The Lake Huron shoreline at Tawas Point, Michigan. This area is part of the Great Lakes Coastal Wetlands Resilient Lands and Water Partnership.
The Lake Huron shoreline at Tawas Point, Michigan. This area is part of the Great Lakes Coastal Wetlands Resilient Lands and Water Partnership. (NOAA-Heather Stirratt)

The Resilient Lands and Waters Initiative supports the National Fish, Wildlife, and Plants Climate Adaptation Strategy (NFWPCAS) whose first goal is to build and maintain an ecologically connected network of terrestrial, coastal and marine conservation areas that are likely to be resilient to climate change and support a broad range of fish, wildlife and plants under changing conditions.

Some of the partnerships’ key deliverables include:

  • California Headwaters
    • A story map offsite link describes the region, current issues and efforts underway to increase the pace and scale of restoration throughout the landscape to help improve water quality and quantity, promote healthy forests, and reduce wildfire risk.
    • Websites hosted by both the state (Sierra Nevada Conservancy) and federal (U.S. Forest Service) agency co-leads that shares information on the partnership, including handouts, webinar recordings, and updates.
  • California’s North-Central Coast and Russian River Watershed
    • A story map offsite link describes the landscape; summarizes priority issues such as flood risk reduction, water supply reliability, and vulnerable species and habitats; identifies priority areas for climate adaptation; and notes accomplishments.
    • A sea level rise decision support tool offsite link was expanded to include the Russian River estuary and adjacent coastal areas.
  • Crown of the Continent (northern Rocky Mountains)
    • Creation of seamless Crown of the Continent geospatially explicit data sets and maps offsite link for targeted species and stressors at the transboundary landscape scale.
    • Development of new strategies and tools offsite link that are helping address ecosystem threats, protect target species, and identify critical areas for building habitat connectivity and ecosystem resilience with partners and stakeholders in the Crown of the Continent.
  • Great Lakes Coastal Wetlands (Lakes Huron & Erie)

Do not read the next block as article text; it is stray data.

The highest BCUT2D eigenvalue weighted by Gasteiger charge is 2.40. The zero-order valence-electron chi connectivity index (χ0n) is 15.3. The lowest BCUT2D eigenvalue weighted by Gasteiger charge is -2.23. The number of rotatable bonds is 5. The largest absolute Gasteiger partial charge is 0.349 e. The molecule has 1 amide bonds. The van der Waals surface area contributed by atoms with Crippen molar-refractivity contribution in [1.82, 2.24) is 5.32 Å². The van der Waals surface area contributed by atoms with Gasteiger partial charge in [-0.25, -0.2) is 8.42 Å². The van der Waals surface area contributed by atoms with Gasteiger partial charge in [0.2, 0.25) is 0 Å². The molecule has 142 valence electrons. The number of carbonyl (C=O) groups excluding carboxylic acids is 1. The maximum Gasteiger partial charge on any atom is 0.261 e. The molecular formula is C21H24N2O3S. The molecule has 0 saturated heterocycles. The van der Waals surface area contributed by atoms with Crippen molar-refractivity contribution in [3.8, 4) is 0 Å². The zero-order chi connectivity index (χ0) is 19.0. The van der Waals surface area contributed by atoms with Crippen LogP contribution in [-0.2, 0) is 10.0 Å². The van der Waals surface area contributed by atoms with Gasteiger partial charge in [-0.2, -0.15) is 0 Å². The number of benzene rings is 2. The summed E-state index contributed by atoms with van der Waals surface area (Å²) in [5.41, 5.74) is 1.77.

• Development of new coastal wetland decision support tools offsite link between Saginaw Bay and central Lake Erie that support the identification and prioritization of restoration actions for both existing and historical Great Lakes coastal wetlands.
    • Landscape Conservation Design offsite link for Coastal Wetlands. This is a collaborative, holistic, and iterative process that provides information, analytical tools, spatially explicit data, and best management practices.
  • Hawaii (West Hawai‘i, West Maui, and He’eia (O’ahu))
    • A story map offsite link was created to house and visualize all the information gathered and created for organizations to utilize and build upon in future actions for the 3 sites that comprise the landscape.
    • An interactive map and database offsite link were created covering resilient activities in the RLW locations.
  • Puget Sound’s Snohomish River Watershed
  • Southwest Florida
    • An interactive website offsite link was created that integrates story maps, graphics, and written descriptions of the Southwest Florida region, anticipated changes to natural and built areas through 2060, and management options.
    • Products and methodology are being used by the Peninsular Florida LCC partners in a SW Florida landscape conservation design, a wildland fire resilient landscapes proposal, and conservation planning in Florida’s Big Bend area. See PFLCC Conservation Planning Atlas offsite link.

Click here for additional information on the Resilient Lands and Waters Initiative.

Media contacts:

Brady Phillips, brady.phillips@noaa.gov202-482-2365
Davia Palmeri, dpalmeri@fishwildlife.org202-838-3464
Laura MacLean, laura_maclean@fws.gov703-358-2202